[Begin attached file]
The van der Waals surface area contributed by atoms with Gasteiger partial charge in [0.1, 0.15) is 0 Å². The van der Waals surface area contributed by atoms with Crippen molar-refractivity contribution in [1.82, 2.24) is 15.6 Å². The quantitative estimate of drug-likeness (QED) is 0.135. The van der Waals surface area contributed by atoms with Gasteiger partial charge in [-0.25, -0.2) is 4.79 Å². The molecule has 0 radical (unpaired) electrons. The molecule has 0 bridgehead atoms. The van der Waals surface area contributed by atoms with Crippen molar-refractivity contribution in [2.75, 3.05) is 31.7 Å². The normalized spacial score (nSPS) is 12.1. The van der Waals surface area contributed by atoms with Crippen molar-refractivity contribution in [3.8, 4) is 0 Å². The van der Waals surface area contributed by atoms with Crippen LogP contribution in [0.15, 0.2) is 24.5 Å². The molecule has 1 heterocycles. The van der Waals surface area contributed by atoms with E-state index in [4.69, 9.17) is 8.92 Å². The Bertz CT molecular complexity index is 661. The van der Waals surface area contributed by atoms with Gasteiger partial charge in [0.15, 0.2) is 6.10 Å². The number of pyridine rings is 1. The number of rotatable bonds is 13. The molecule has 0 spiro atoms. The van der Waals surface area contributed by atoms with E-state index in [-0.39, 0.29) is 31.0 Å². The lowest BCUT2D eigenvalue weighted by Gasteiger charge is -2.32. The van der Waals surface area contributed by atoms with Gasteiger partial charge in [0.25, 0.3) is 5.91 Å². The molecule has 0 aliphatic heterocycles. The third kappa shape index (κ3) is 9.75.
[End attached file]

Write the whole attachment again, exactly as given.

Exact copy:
The van der Waals surface area contributed by atoms with Gasteiger partial charge in [0.1, 0.15) is 0 Å². The van der Waals surface area contributed by atoms with Crippen molar-refractivity contribution in [1.82, 2.24) is 15.6 Å². The quantitative estimate of drug-likeness (QED) is 0.135. The van der Waals surface area contributed by atoms with Gasteiger partial charge in [-0.25, -0.2) is 4.79 Å². The molecule has 0 radical (unpaired) electrons. The molecule has 0 bridgehead atoms. The van der Waals surface area contributed by atoms with Crippen molar-refractivity contribution in [2.75, 3.05) is 31.7 Å². The normalized spacial score (nSPS) is 12.1. The van der Waals surface area contributed by atoms with Crippen molar-refractivity contribution in [3.8, 4) is 0 Å². The van der Waals surface area contributed by atoms with Crippen LogP contribution in [0.15, 0.2) is 24.5 Å². The molecule has 1 heterocycles. The van der Waals surface area contributed by atoms with E-state index in [4.69, 9.17) is 8.92 Å². The Bertz CT molecular complexity index is 661. The van der Waals surface area contributed by atoms with Gasteiger partial charge in [0.15, 0.2) is 6.10 Å². The number of pyridine rings is 1. The number of rotatable bonds is 13. The molecule has 0 spiro atoms. The van der Waals surface area contributed by atoms with E-state index in [-0.39, 0.29) is 31.0 Å². The lowest BCUT2D eigenvalue weighted by Gasteiger charge is -2.32. The van der Waals surface area contributed by atoms with Gasteiger partial charge in [0.25, 0.3) is 5.91 Å². The molecule has 0 aliphatic heterocycles. The third kappa shape index (κ3) is 9.75.